Bogacki says, "The last thing I tell myself before staging is to have fun. I kind of put myself in the cage, take a deep breath and go for it with the stage motion."

Gall’s process is critical for him. “I’m hypersensitive to not only my staging depth, but I want to be in the same spot every time left to right on the track. You never know if the staging beams are exactly parallel to the track surface, which can greatly affect your rollout and your reaction time.”

McCrory believes his recent racing experience proves your developed routine is key. "I have made thousands of passes over the past 10 years. That said, this year, I didn't race but once or twice until June or July and still won races. This proves that over time, your routine will stay with you."

Practice and develop

Practice trees are not only for practicing but equally important at developing your entire starting line process.

McCrory says he doesn’t overthink his overall racing strategy. “My biggest effort is to run through my routine every time the same way, so if I get staged first, or I get in last, it doesn’t matter. If my opponent is doing dry hops or bouncing his way into the beams, I don’t let it enter my mind. I guess the old saying, ‘run your own race’ could not be truer for me.”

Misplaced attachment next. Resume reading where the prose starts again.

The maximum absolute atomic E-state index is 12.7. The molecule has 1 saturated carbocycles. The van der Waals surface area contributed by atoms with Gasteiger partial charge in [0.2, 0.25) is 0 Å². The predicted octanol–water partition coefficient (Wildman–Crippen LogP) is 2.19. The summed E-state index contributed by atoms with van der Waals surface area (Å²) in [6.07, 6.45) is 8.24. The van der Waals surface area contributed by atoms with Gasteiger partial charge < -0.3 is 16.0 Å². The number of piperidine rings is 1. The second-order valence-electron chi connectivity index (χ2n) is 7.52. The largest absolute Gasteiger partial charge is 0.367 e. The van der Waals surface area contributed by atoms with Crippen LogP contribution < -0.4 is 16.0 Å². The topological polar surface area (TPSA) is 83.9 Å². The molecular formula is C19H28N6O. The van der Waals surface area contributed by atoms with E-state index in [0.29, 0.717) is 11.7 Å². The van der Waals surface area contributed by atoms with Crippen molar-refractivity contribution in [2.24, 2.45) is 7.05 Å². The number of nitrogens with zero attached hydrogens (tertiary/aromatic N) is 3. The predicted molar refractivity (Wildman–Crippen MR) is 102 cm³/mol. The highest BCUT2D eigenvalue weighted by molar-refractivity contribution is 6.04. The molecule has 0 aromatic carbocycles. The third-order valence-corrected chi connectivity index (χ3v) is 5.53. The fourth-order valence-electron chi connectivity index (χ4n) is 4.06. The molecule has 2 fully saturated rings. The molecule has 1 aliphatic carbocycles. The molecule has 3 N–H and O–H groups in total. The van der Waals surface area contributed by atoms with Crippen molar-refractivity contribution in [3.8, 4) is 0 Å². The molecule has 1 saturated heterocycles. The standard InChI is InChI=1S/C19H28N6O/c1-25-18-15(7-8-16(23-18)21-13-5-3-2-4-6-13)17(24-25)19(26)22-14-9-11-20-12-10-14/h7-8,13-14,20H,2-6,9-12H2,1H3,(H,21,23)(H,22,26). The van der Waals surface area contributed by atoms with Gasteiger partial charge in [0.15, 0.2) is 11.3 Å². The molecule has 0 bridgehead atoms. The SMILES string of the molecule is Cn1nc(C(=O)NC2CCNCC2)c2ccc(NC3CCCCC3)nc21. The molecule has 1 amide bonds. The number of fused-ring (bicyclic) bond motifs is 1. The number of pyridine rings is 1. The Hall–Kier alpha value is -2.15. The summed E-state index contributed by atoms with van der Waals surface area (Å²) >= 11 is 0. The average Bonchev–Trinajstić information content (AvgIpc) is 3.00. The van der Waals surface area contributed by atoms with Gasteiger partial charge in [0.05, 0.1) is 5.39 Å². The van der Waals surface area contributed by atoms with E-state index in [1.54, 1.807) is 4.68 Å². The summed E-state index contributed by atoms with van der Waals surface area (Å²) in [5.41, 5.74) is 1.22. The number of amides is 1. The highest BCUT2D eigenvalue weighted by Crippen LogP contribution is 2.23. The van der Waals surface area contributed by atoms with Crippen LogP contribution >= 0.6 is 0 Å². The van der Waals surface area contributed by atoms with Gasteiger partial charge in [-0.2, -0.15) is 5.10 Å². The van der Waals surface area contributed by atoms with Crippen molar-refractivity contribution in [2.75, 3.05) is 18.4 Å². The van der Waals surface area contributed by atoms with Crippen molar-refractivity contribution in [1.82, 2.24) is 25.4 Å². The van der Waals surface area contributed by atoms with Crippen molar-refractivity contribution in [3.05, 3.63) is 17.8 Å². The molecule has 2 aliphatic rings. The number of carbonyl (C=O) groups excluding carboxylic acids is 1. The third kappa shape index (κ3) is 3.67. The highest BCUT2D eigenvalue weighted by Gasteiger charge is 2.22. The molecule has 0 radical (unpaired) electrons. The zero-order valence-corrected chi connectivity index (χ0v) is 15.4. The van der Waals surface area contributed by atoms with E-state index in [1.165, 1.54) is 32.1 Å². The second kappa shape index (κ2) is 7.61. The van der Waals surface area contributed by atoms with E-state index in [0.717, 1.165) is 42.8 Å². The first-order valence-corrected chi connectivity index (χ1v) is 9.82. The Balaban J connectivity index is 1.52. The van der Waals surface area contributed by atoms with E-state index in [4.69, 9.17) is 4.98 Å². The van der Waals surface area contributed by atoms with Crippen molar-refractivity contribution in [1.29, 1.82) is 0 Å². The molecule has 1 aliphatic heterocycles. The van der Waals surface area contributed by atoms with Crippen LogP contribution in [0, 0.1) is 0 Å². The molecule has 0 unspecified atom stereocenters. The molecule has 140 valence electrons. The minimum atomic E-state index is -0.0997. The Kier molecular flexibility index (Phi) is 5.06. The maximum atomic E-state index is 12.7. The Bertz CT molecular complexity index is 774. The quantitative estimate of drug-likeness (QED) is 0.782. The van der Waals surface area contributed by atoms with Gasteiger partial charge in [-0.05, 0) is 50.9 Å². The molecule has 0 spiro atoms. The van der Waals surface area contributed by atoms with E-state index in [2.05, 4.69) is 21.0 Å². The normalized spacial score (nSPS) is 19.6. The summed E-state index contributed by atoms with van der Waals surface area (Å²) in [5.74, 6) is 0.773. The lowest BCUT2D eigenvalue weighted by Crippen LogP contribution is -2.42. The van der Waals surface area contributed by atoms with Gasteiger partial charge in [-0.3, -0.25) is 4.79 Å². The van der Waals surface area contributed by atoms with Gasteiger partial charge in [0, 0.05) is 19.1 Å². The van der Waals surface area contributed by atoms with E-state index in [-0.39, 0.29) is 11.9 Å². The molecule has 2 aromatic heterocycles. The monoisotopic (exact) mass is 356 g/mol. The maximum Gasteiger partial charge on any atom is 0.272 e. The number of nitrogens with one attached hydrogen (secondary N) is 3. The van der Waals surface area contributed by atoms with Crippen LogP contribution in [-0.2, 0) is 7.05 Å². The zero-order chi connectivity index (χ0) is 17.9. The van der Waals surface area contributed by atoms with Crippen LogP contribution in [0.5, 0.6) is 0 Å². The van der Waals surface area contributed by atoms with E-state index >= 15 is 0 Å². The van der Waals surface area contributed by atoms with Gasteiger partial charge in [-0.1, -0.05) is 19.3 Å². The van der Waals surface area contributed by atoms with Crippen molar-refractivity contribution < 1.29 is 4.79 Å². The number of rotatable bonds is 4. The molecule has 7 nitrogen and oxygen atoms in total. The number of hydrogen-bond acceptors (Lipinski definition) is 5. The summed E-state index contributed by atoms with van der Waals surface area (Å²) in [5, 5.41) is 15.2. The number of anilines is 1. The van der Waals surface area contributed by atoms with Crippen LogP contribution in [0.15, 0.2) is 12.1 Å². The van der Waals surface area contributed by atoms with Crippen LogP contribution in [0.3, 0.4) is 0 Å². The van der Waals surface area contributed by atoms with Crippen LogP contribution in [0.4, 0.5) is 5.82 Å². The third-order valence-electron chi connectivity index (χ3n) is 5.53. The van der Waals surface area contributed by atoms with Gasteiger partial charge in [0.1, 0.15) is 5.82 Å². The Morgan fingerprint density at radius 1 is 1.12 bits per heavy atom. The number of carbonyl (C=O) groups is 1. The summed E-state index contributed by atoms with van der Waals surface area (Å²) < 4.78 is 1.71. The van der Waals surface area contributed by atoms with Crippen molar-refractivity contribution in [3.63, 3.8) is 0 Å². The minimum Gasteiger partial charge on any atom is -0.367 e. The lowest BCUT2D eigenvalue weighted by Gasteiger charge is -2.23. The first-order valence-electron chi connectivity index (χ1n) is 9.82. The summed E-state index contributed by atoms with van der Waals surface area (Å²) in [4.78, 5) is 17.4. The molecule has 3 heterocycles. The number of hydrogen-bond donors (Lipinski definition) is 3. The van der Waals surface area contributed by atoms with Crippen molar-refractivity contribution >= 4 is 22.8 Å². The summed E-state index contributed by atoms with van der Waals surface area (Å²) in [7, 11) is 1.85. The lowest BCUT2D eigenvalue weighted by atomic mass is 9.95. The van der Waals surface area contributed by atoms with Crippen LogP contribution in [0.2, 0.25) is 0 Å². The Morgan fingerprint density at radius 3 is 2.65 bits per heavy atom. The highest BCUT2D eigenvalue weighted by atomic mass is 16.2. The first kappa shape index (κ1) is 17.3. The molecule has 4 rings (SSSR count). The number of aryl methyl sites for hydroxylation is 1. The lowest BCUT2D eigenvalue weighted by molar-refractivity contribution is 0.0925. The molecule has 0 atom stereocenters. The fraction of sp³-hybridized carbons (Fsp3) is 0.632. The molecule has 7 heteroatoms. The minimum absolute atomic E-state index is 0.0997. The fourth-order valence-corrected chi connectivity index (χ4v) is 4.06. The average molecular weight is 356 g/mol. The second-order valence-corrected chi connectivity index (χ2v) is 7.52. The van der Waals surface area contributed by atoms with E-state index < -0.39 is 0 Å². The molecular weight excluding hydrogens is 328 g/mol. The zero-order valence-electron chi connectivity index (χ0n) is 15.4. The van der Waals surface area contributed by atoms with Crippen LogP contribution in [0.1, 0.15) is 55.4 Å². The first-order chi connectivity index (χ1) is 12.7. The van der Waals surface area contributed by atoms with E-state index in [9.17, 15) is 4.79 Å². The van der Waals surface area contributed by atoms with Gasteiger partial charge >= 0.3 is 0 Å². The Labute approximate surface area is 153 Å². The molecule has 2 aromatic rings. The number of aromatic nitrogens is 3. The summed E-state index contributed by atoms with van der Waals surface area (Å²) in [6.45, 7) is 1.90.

Gall encourages people to test themselves out on a practice tree. "Racers assume when it gets dark, they need to add time in their box or change up their no-box car because they're going to see the light bulbs quicker. Practicing and analyzing proved that's not true for me. When it's dark, my lights suffer a little bit."

For Bogacki, detailed steps are paramount. “You can use your thumb alone on the ‘brake button, or you could twist your wrist or snap the elbow. There are many different ways to let go of the button physically. Practice allows you to play with all of those and figure out for you which is the most comfortable and consistent.”

He continues, “Eventually, you have to hone your cockpit procedures and then begin practicing that repetitively. A sports psychologist, Bob Rotella, wrote a book on golf, but so much of it is directly transferable from golf to drag racing — he said ‘practice, repetitive motions, and routine equals physical mechanics.’ “

“Make yourself comfortable in your seat, and work on your routine,” says McCrory. “Your repeatability doesn’t happen overnight; you’ve got to put the time in and make the runs.”

 No Box Applications

To this point, many references to precise staging and routine actions benefit any racer in no-box, footbrake, and even heads-up classes. McCrory competes in multiple bracket categories and confirms his theories have a version for each bracket class. “I use the same foot or ‘brake button routine whether I’m looking at the top or bottom bulb,” McCrory says. “I stage and set the button quickly and then stare down the third bulb. I have trained myself not to let the tree coming down bother me. I know my last amber is coming.”

“In bottom bulb racing, perfect your personal reaction consistency, then adjust your car to suit you, such as starting line RPM, suspension, and tire pressure adjustments,” he advises.